The thought that Jack Capuano could reach 300 games behind the Islanders bench has, at times over his five seasons, seemed an impossible milestone to achieve.
Wednesday night, Capuano reaches 299 games with the Isles when the Capitals visit the Coliseum. No. 300 comes Friday on the Islanders' return visit to Washington, a mark that will surely raise some eyebrows among the fan base and around the NHL, given that Capuano came into the job in November 2010 with a modest resume to handle a team with a host of issues.
"You know what I'm gonna say: It's not about me, it never has been," Capuano said. "It's always about the guys in the room. I've tried to keep the same message from day one here."
It was a message that a youthful, inexperienced team that was sliding to the bottom of the Eastern Conference when Capuano took over from Scott Gordon 17 games into 2010-11 was perhaps not well-equipped to hear. And one playoff appearance in his three full seasons reflected that.
Capuano has preached accountability -- not to him or his coaching staff, but to the players in the locker room. He has had moments of intensity with his team, but what he's wanted and spoke about since he first took the job was having his players be tougher on each other and demand more.
"I think we're doing more of that this year," said Frans Nielsen, one of seven current Islanders who have been here for all of Capuano's tenure. "Cappy's been saying it for a lot of years now and I think this year he's been a little harder on us because he knows where the team is. He had to teach a little more the past few years."
That consistent approach from Capuano is what many on the outside have underestimated about Capuano, 48, who is widely believed to be the lowest-paid head coach in the NHL. He is a tireless worker and video watcher, a guy whose emotion hardly ever reveals itself in a negative way toward his players.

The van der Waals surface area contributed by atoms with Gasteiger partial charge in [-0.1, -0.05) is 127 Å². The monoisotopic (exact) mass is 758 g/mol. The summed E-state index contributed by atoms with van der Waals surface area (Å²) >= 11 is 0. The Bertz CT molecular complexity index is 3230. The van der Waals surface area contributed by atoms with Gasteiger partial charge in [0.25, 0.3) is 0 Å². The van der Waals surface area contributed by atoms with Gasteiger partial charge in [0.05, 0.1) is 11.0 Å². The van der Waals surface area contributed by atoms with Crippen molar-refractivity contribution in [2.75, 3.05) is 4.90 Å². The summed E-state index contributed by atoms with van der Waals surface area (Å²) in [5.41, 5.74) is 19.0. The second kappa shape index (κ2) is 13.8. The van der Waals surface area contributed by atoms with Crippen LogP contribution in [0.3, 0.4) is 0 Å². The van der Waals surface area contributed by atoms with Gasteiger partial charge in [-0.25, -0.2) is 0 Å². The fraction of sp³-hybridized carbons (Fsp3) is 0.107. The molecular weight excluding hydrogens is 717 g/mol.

"He'll talk to you if you're not playing well, but you know he's got your back, too," Matt Martin said. "He's a player's coach and he's been that way for as long as I've known him. He wants us to believe in ourselves and he hasn't changed his message."
Now, on the verge of becoming only the second coach in Islanders history to reach 300 games -- of course, he was the second to reach 200 (Al Arbour coached 1,500) -- his team, 15-6-0 entering Wednesday night's game with the Capitals, seems to have gotten his message after a few rocky rides.
"They're great friends in there," Capuano said. "This is a very close team, it always has been. But to see them mature, to develop as players and as people, you start to see them put into practice the things we've been talking about. I'm real impressed with them."
Notes & quotes: Johnny Boychuk missed Tuesday's practice. Capuano called it a "maintenance day." Calvin de Haan and Thomas Hickey, who missed Monday's game with illnesses, practiced . . . The Isles dealt minor-league defenseman Andrey Pedan to the Canucks for a 2016 third-round pick and minor-league center Alexandre Mallet.